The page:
Robots in their current form contribute far more to our modern day life than you may realise. They may not be the sci-fi androids many imagine, but they're hard at work doing tasks like building cars, or learning how to control nuclear fusion (opens in new tab). Only in recent years are we starting to see robots like you might have imagined as a kid, with Boston Dynamics' creations doing all sorts of crazy stunts (opens in new tab) like dancing (opens in new tab) or guarding Pompeii (opens in new tab).
Robotics isn't all about metal machines it turns out, and biohybrid robots may be part of our cyberpunk future too. It's only been a few days since I was introduced to OSCAR, an artist's rendition of a disgustingly meaty, pulsating flesh robot (opens in new tab). As wonderful and vivid as those videos are, it's a good time to take a palette cleanser with a look at a real-world biohybrid robot.
Inverse (opens in new tab) reports a team of researchers has successfully implemented a new design for one such biohybrid bot. The robot uses artificial and living parts in fusion, in this case to walk. Though not quite as quickly or dramatically as we've seen from the all-artificial Boston bots.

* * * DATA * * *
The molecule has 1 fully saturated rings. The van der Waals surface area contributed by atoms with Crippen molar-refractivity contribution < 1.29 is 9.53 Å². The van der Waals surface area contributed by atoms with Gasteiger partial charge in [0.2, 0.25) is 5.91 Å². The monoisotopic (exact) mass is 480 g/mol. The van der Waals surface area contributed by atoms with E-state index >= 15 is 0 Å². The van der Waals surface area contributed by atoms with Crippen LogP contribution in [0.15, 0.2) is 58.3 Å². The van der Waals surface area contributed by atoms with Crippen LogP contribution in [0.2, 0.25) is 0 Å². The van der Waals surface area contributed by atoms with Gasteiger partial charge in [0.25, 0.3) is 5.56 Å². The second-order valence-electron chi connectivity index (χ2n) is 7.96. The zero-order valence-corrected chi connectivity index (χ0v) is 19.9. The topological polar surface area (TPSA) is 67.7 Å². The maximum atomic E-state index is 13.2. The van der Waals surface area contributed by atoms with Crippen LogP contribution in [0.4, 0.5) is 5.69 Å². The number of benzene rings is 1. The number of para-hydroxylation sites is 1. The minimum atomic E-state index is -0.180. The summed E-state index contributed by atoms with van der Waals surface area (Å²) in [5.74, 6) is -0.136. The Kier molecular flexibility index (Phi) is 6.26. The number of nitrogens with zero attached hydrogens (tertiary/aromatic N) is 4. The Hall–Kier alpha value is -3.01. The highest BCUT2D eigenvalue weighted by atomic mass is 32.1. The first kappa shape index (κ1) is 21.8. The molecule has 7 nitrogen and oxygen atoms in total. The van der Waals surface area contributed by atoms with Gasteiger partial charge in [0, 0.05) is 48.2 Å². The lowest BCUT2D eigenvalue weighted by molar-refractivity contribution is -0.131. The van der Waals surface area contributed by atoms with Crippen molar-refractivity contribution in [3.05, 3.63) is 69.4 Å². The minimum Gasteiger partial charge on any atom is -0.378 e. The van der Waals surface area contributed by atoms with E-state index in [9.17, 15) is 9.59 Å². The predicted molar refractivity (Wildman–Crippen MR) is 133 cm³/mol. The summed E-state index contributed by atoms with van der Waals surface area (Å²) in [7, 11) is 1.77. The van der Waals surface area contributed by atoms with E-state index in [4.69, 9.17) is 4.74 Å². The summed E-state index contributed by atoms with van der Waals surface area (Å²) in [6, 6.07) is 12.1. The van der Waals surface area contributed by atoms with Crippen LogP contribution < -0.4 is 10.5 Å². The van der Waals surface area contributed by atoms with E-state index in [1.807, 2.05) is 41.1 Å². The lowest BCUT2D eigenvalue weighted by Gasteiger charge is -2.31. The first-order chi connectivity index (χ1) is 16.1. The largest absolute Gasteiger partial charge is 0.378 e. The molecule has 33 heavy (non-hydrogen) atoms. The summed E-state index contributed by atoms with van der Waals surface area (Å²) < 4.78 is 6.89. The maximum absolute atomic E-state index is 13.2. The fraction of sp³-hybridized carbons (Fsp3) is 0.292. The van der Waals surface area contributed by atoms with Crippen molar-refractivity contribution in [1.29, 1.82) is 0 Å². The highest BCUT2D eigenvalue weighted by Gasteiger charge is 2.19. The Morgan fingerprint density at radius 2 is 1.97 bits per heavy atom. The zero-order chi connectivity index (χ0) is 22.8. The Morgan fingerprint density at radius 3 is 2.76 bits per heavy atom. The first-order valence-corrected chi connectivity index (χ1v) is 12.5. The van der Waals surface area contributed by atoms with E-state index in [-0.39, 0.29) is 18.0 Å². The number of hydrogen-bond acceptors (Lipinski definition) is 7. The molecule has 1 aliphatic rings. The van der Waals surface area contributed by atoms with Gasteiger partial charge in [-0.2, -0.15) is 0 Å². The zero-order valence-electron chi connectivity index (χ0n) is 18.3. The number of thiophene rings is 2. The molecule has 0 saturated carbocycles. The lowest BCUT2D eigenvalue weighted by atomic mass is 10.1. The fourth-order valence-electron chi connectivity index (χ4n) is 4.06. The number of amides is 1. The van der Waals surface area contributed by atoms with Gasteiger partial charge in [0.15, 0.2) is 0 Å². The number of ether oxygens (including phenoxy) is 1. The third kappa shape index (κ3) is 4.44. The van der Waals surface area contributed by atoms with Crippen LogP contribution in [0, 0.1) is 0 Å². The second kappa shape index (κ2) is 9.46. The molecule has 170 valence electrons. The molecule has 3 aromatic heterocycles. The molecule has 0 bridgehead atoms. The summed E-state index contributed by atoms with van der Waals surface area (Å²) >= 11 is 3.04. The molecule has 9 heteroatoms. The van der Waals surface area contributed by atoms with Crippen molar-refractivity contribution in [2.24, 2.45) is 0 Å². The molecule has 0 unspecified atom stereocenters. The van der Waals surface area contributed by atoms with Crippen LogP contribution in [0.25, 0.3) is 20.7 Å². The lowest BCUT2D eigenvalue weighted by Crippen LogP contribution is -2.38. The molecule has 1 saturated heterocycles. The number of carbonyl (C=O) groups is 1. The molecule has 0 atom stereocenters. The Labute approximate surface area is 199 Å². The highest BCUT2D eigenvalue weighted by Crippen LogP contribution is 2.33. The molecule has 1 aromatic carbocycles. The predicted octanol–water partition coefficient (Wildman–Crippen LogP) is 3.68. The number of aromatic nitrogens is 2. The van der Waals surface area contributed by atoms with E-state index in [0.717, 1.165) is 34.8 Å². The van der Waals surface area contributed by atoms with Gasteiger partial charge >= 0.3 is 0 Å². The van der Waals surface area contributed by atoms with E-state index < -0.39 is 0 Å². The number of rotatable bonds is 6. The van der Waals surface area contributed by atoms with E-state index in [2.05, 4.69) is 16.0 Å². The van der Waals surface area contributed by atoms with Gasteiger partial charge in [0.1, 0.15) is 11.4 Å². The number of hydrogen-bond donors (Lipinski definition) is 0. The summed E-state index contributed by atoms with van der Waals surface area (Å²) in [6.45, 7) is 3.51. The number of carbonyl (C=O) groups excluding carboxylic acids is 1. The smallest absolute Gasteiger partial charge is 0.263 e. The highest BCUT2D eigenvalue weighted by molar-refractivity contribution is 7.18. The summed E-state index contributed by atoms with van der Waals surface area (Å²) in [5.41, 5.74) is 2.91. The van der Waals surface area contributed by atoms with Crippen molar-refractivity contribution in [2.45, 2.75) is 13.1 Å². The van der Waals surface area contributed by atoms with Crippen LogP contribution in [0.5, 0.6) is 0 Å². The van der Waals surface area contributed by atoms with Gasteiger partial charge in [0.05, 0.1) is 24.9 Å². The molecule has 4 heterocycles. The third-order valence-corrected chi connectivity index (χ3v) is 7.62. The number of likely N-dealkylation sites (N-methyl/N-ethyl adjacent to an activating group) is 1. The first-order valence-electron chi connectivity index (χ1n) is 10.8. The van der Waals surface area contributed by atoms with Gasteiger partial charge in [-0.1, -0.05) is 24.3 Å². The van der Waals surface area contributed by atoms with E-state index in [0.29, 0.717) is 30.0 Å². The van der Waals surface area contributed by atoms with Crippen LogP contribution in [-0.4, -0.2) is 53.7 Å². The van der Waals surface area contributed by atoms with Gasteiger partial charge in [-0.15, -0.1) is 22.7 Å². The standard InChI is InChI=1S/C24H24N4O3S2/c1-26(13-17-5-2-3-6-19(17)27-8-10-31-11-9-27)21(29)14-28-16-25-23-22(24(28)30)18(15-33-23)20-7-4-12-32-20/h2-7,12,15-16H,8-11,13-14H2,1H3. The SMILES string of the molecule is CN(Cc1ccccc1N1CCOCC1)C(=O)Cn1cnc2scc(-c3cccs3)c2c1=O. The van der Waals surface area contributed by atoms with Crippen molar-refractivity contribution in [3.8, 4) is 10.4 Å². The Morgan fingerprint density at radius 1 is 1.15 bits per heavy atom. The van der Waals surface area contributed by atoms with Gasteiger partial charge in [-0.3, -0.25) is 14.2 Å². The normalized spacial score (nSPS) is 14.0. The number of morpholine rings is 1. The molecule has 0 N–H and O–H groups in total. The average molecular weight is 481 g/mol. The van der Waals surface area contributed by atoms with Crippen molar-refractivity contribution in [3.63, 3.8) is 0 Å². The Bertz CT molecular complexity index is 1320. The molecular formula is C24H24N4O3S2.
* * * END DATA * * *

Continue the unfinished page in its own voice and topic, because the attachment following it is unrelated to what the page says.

This biohybrid uses mouse muscle cells combined with some soft 3D-printed scaffolds and wireless LED chips to do its thing. The LEDs emit light that stimulates the mouse tissue, which in turn moves the scaffolding. The 3D-printed soft material is key here, as it's designed in such a manner to allow these spasms to walk the robot forward at about .83 millimetres per second.
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That is some very slow, very creepy mechanical meat movement, though it happens to be the fastest speed ever achieved by a biohybrid robot. It's been able to use and move objects, get through a maze, and can even use swappable tools. Plus, it's all wireless without any onboard power, and looks a lot more palatable than our friend OSCAR.
Biohybrid tech is a recent development compared to traditional robotics, which is why we don't expect it to keep pace with more mechanical builds. It can have potential advantages like reacting intuitively to things harder bots might miss, like heat, lights like those LED chips, or perhaps chemicals. Biohybrids might even reproduce, which while I'm sure is potentially useful is definitely something I'm going to be thinking about silently in terror all day.
Given how new these robots are, there's still plenty of work to be done. Getting these machines to run a bit faster, have more control, and generally just improve is obviously on the cards. Though apparently so is growing neural cells to give them brains for simple tasks. Yep.
If you want to read more about this horrifying idea, make sure to check out the full research paper over on Science Robotics (opens in new tab).